Now we can simply connect to Open MQ by using user01 to perform administrative tasks. For example executing these commands will create our sample queue and topics in the broker that we create in section 1.2. When imqcmd asked for username and password user user01 and password01


imqcmd  –b create dst -n smsQueue -t q -o "maxNumMsgs=1000" -o "limitBehavior=REMOVE_OLDEST" –o "useDMQ"


imqcmd –b create dst -n smsTopic -t t


As you can see we can simply define very complex authorization rules using a simple text file and its rules definition syntax.

So far, we tried and use simple text file for user management and authentication purposes, but in addition to using text file, Open MQ can use a more robust and enterprise friendly user repository like OpenDS. When we use directory service as the user information repository we will no more manage it using the Open MQ command line utilities and instead the enterprise wide administrators perform user management from one central location and we as Open MQ administrators or developers just define out authorization rules.

In order to configure Open MQ to use a directory server (like Open DS) as the user repository we need to add the properties listed in table 8 to our broker or installation configuration file.


Table 8 Configuring Open MQ to use OpenDS as the user information repository

Required information by broker

Corresponding property in configuration file

Determine user information repository type


Determine password exchange encryption, in this case it is base-64 encoding similar to directory server method.


*Directory server host and port


A DN for binding and searching.

imq.user_repository.ldap.principal=cn=gf cn=admin

Provided DN password


User attribute name to compare the username.


**User’s group name


* Multiple directory server address can be determined for high availability reasons, for example ldap:// ldap:// each address should be separated from other address by an space.

** User’s group name(s) attribute is vendor dependent and vary from one directory service to other directory services.

There are several other attributes which can be used to either tweak the LDAP authentication in term of security and performance, but essential properties are listed in table 10. Other properties which can be used are available at Sun Java System Message Queue Administration Guide available at

The key to use directory service is to know the schema

The key behind a successful use of a directory service in any system is to know the directory service itself and the schema that we are dealing with. For example different schemas uses different attribute names and for each property of a directory service object so before diving into using a directory service implementation make sure that you know both the directory server and its schema.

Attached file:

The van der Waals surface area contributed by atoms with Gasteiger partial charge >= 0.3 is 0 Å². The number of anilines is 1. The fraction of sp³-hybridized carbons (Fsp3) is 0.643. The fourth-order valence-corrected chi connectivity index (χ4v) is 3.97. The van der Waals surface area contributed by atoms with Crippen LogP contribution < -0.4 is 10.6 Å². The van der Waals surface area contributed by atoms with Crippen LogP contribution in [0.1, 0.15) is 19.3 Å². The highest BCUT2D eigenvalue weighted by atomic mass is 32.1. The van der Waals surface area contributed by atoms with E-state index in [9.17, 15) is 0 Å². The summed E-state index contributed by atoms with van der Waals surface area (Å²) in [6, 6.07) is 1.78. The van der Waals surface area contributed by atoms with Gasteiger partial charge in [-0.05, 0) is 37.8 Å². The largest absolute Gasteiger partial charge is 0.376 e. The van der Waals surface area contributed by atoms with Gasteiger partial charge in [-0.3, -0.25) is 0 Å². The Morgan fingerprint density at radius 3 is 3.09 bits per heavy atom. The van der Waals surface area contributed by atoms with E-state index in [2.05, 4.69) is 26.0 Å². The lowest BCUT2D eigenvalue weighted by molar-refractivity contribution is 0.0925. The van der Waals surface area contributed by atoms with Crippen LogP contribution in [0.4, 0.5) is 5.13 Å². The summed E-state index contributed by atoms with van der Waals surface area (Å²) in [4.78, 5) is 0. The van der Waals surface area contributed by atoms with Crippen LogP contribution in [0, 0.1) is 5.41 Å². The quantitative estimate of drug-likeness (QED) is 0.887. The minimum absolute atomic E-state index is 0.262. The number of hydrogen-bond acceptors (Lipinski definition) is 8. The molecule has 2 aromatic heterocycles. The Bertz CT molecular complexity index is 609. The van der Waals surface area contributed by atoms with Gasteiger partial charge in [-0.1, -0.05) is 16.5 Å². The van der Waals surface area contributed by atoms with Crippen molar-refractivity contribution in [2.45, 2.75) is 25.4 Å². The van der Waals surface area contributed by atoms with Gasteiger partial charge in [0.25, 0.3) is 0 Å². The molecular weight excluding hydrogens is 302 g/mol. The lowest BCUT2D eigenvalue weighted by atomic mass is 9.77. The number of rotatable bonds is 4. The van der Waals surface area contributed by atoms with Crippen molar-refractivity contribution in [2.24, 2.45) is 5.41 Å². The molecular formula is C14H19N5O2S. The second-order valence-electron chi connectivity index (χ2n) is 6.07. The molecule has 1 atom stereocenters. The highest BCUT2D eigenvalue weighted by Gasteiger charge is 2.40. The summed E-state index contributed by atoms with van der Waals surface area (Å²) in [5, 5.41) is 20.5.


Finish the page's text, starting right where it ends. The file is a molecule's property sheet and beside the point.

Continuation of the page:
4 clustering and high availability

We know that redundancy is one of the high availability enabler. We discussed data and service availability along with horizontal and vertical scalability of software solutions. OpenMQ like any other component of a software solution which drive an enterprise should be highly available sometimes both for data and service layer and sometimes just for service layer.

The engine behind the JMS interface in the message broker which its tasks is managing destinations, routing and delivering messages, checking with the security and so on. Therefore if we could keep the brokers and related services available for the clients, then we have the service availability in place. Later on if we manage to keep the state of queues, topics, durable subscribers, transactions and so on preserved in event of a broker failure then we can provide out clients with high availability in both service and data layer.

Open MQ provides two types of clustering, conventional clusters and high availability clusters, which can be used depending on the high availability degree required for messaging component in the whole software solution.

Conventional clusters which provide service availability but not data availability. If one broker in a cluster fails, clients connected to that broker can reconnect to another broker in the cluster but may be unable to access some data while they are reconnected to the alternate broker. Figure 3 shows how conventional cluster member and potential clients work together.

Figure 3 Open MQ Conventional clustering, one MQ broker act as the master broker to keep track of changes and propagate it to other cluster members